The idea that there are two types of children needing different routes to academic or vocational education is supported by many people. However, it doesn’t stand up to scrutiny that secondary age children can always be divided to neatly fit these two boxes. How many ‘academic’ children love art, design, music or cookery? Can it be right to deny ‘less academic’ children access to history, science or the study of literature? These important subjects can inspire children of all attainment levels even if they have no intention of studying for a degree.

The idea that an academic versus vocational divide should happen at ten years old using the result of an 11-plus test is an old fashioned idea. When the selective school system was widespread in the 1960s the school leaving age was 15, now children stay in education until they’re 18. It makes no sense  to divide children to differing career pathways so young. In most cases children and parents support learning the same subjects at secondary school, there is some divergence when subject choice is offered around age 14 for GCSEs, and then at age 16 different pathways are available, some of which will be vocational and some will lead to higher education.

In modern day selective areas there is no difference between the curriculum on offer in grammars schools and the non-selective schools. All the pupils will study an academic curriculum and sit the same GCSE exams, and this makes a mockery of the idea that any divide at age 10 is still needed. In comprehensive schools the top 25% ‘academic’ pupils who might have passed an 11-plus, if one were available, mix with the other pupils from their community and have just as much chance of getting good grades as any pupil in a grammar school. Many schools chose to offer top sets, and this has the same effect as clustering pupils in grammar school classrooms but offers flexibility and does not rely on a stressful one-off test that is often inaccurate.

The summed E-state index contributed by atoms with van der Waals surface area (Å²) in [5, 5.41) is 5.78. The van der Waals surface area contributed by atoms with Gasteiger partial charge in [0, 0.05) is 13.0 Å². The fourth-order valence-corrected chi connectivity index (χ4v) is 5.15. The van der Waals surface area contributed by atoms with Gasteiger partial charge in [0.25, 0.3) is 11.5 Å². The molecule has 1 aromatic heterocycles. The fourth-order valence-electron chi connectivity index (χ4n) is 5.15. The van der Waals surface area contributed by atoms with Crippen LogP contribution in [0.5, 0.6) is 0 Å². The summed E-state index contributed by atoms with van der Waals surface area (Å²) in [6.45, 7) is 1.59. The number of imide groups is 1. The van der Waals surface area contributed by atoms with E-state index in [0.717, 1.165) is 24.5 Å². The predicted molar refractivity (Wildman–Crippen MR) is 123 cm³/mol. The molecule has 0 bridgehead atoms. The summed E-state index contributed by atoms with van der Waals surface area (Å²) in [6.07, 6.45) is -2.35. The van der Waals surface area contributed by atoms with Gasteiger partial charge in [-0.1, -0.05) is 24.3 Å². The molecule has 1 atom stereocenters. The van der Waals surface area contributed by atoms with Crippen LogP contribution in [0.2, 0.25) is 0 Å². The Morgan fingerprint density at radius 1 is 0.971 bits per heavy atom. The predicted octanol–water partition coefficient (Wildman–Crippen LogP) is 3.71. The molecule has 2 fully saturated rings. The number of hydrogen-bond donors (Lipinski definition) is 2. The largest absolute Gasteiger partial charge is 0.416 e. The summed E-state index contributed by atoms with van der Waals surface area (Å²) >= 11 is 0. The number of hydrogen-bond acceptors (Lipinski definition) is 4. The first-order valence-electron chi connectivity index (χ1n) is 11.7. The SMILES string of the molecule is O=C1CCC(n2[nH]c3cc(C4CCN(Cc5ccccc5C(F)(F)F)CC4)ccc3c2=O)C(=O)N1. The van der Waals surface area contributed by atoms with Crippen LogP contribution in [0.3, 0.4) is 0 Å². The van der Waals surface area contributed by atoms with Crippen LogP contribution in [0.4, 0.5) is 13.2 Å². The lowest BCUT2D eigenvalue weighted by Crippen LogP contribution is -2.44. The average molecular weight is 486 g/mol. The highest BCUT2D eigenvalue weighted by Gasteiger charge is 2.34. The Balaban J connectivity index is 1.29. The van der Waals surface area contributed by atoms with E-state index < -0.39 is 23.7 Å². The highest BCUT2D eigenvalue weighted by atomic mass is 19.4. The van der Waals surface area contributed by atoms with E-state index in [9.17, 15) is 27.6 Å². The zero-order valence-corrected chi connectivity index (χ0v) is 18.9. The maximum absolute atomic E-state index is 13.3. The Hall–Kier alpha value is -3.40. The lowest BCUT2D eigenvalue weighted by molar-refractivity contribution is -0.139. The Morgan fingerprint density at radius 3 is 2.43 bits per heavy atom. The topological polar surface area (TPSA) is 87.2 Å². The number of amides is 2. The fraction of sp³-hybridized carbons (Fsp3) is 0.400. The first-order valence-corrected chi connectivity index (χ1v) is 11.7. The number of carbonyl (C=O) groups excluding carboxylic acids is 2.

It was clear, even in the height of the grammar school era, that divisions between secondary modern schools, and grammar schools did not work. Many children were defined as needing ‘practical education’ in a secondary modern school when they were clearly capable of taking exams and attending university. Because of this secondary modern schools started to introduce exams at 16, with many children flourishing when they could study academic subjects. Nowadays it is widely accepted that all children will sit GCSE exams and have the opportunity to progress to a school sixth form. Most people think deciding a child’s entire education future when they start secondary school at age 11 is far too early. At a later age children can decide themselves whether to pursue academic subjects or a vocational route.

Those who call for more grammar schools because they like the sheep and goats notion that ‘some children are academic and some are vocational’ should pause and consider that our modern day school curriculum and exam system is designed for academic options for all pupils at secondary level. In selective counties like Kent, Buckinghamshire and Lincolnshire, that place a quarter or more pupils in grammar schools, this is the case too. The presence of grammar schools does not have any bearing on vocational options. If there was an appetite for different routes for some children it could be achieved in numerous ways without the return of divisive 11-plus tests and grammar schools.

To read more in our grammar school myths series click HERE.